It seems fitting that the biggest thing in our country is an oddly colored obstructionist blocking the light of our daily view.
(Insert Donald Trump joke here.)
In truth, beyond the family moments, the social connections, the galatical oddity, and every other two-word description you can come up with, Monday's Great American Eclipse also could be called the Great American Reminder.
We are broken, right. As a country, as a society of people living in the same space, and in a lot of ways, as human beings trying to find ways to survive as a community, both macro and micro.
There's no need to rehash the headlines. Wagging a finger or raising your voice at the problem, as it has through history, though, is Quixotic. Chase those windmills if you must, but the solutions do not come from volume.
Answers are found in nuance and understanding. And yes, it's fair to note that the most nuanced Trump has been as a president was discussing White supremacists. That's not good.
I wish I had the answer, big picture. As many of you — hi, Rick and Pat and online reader ndgm0, — are quick to remind me, I'm not that smart.
But what I can see is that we are Americans.
We have faced every problem, fought and talked through all of them.
The unrest and angst among us is no different. Want proof?
Try this: Everyone talks about this eclipse being historic, well, let's look at that history.
The last eclipse of this kind that went from West Coast to East Coast was in June 1918, friends.
In the early parts of 1918, we were still fighting wars with American Indians.
In 1918, we were involved in wars across the globe as well as struggles within our society. The former was World War I; the latter was the debate on prohibition.
In 1979, the last time a total eclipse was viewable here, there was the unknown of a president who had lost the country's confidence. There were interminable lines at gas stations — and rising prices — and unrest about our dealings with the Middle East.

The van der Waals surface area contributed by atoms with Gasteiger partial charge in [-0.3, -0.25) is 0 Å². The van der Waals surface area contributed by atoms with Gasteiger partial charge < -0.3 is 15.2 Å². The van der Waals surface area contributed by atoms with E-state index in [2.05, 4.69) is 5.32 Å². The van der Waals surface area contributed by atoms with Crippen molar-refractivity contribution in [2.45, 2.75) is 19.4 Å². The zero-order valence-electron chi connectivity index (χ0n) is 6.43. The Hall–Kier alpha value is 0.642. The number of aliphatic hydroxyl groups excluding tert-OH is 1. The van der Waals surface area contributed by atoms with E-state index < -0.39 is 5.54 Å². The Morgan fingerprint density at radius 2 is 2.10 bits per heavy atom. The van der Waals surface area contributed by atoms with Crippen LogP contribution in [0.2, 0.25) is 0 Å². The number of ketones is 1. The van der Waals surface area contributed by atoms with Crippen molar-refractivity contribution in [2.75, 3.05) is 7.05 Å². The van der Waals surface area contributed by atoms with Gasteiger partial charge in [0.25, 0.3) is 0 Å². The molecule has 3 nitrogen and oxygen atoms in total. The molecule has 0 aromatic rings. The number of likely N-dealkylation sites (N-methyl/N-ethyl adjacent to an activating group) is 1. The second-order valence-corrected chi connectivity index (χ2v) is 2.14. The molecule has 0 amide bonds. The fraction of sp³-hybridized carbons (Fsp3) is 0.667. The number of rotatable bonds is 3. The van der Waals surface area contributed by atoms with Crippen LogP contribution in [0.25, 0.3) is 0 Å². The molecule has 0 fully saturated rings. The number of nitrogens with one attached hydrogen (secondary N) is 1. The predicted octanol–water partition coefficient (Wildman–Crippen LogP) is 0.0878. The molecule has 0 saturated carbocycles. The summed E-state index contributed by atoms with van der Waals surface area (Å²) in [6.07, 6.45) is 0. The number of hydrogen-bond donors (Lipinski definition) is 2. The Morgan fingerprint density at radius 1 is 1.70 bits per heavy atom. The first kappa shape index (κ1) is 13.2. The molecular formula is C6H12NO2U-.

What delivered us from the blocked sun and the blocked vision and fears of a future in those years were great acts of American pride.
In November, roughly four months after the 1918 eclipse, World War I ended. The 1979 eclipse was in February, and roughly a year later, 20 or so young American hockey players from a slew of northern states pulled off the greatest upset in team sports and delivered the greatest Olympic moment since Jesse Owens sprinted past Adolph Hitler.
That's why I believe better days are ahead.
We are at a place of an unknown future that at times is scary but we are so far more accepting and gracious today compared to all groups than any of the previous years mentioned.
Again, we have big steps to take and heavy lifting to do, but if you think this is even comparable to the societal issues and wars that were raging in the streets around the South, the Midwest and the entire country, then ask your dad. Or your grandmother.
The answers will shock you both in detail and scope. The difference is now we have full coverage on all channels all the time.
And that's a good thing. Exposing hate is the first step in eradicating hate.
But as I put my glasses on Monday and watched as the shadows covered out country, I couldn't help but think of better times.
And brighter days.
The Great American Eclipse? You bet.
Now, let's all find the next great American experience.
For all of us.
Contact Jay Greeson at firstname.lastname@example.org and 423-757-6343.